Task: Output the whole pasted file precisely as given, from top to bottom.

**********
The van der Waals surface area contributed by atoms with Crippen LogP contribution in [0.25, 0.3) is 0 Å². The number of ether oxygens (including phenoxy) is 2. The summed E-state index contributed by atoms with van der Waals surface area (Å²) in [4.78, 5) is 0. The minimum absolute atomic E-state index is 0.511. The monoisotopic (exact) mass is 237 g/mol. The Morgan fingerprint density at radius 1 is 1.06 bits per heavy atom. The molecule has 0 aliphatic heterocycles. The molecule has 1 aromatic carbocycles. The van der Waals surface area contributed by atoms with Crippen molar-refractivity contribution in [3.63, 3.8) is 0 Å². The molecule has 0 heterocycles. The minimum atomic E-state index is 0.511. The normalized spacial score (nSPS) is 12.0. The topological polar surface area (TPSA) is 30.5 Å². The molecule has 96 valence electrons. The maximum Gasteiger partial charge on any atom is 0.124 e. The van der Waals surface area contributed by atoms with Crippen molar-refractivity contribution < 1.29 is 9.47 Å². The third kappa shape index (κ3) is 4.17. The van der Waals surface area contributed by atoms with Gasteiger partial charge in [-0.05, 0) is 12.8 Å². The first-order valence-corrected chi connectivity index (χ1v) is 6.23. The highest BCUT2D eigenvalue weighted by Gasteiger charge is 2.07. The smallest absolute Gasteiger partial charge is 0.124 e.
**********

The van der Waals surface area contributed by atoms with Crippen LogP contribution in [0.25, 0.3) is 0 Å². The number of ether oxygens (including phenoxy) is 2. The summed E-state index contributed by atoms with van der Waals surface area (Å²) in [4.78, 5) is 0. The minimum absolute atomic E-state index is 0.511. The monoisotopic (exact) mass is 237 g/mol. The Morgan fingerprint density at radius 1 is 1.06 bits per heavy atom. The molecule has 0 aliphatic heterocycles. The molecule has 1 aromatic carbocycles. The van der Waals surface area contributed by atoms with Crippen molar-refractivity contribution in [3.63, 3.8) is 0 Å². The molecule has 0 heterocycles. The minimum atomic E-state index is 0.511. The normalized spacial score (nSPS) is 12.0. The topological polar surface area (TPSA) is 30.5 Å². The molecule has 96 valence electrons. The maximum Gasteiger partial charge on any atom is 0.124 e. The van der Waals surface area contributed by atoms with Crippen molar-refractivity contribution < 1.29 is 9.47 Å². The third kappa shape index (κ3) is 4.17. The van der Waals surface area contributed by atoms with Gasteiger partial charge in [-0.05, 0) is 12.8 Å². The first-order valence-corrected chi connectivity index (χ1v) is 6.23. The highest BCUT2D eigenvalue weighted by Gasteiger charge is 2.07. The smallest absolute Gasteiger partial charge is 0.124 e.